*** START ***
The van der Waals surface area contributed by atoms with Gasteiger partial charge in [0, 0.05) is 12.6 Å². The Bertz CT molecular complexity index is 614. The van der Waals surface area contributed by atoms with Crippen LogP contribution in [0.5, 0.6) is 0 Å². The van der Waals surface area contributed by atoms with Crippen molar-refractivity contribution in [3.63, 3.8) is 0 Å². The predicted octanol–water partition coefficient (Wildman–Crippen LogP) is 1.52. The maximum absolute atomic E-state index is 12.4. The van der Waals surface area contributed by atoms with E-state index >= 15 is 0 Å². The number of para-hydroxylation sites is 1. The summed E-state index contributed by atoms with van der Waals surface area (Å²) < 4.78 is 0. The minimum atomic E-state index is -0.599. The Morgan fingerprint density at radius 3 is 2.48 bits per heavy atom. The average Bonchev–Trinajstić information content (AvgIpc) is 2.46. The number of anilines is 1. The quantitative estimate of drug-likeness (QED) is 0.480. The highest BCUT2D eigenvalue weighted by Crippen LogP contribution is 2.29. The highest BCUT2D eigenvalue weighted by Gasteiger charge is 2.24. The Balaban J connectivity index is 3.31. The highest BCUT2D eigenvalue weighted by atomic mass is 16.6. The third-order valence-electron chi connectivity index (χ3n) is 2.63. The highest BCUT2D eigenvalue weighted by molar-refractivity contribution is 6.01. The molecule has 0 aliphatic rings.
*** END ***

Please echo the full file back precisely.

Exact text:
The van der Waals surface area contributed by atoms with Gasteiger partial charge in [0, 0.05) is 12.6 Å². The Bertz CT molecular complexity index is 614. The van der Waals surface area contributed by atoms with Crippen LogP contribution in [0.5, 0.6) is 0 Å². The van der Waals surface area contributed by atoms with Crippen molar-refractivity contribution in [3.63, 3.8) is 0 Å². The predicted octanol–water partition coefficient (Wildman–Crippen LogP) is 1.52. The maximum absolute atomic E-state index is 12.4. The van der Waals surface area contributed by atoms with E-state index >= 15 is 0 Å². The number of para-hydroxylation sites is 1. The summed E-state index contributed by atoms with van der Waals surface area (Å²) < 4.78 is 0. The minimum atomic E-state index is -0.599. The Morgan fingerprint density at radius 3 is 2.48 bits per heavy atom. The average Bonchev–Trinajstić information content (AvgIpc) is 2.46. The number of anilines is 1. The quantitative estimate of drug-likeness (QED) is 0.480. The highest BCUT2D eigenvalue weighted by Crippen LogP contribution is 2.29. The highest BCUT2D eigenvalue weighted by Gasteiger charge is 2.24. The Balaban J connectivity index is 3.31. The highest BCUT2D eigenvalue weighted by atomic mass is 16.6. The third-order valence-electron chi connectivity index (χ3n) is 2.63. The highest BCUT2D eigenvalue weighted by molar-refractivity contribution is 6.01. The molecule has 0 aliphatic rings.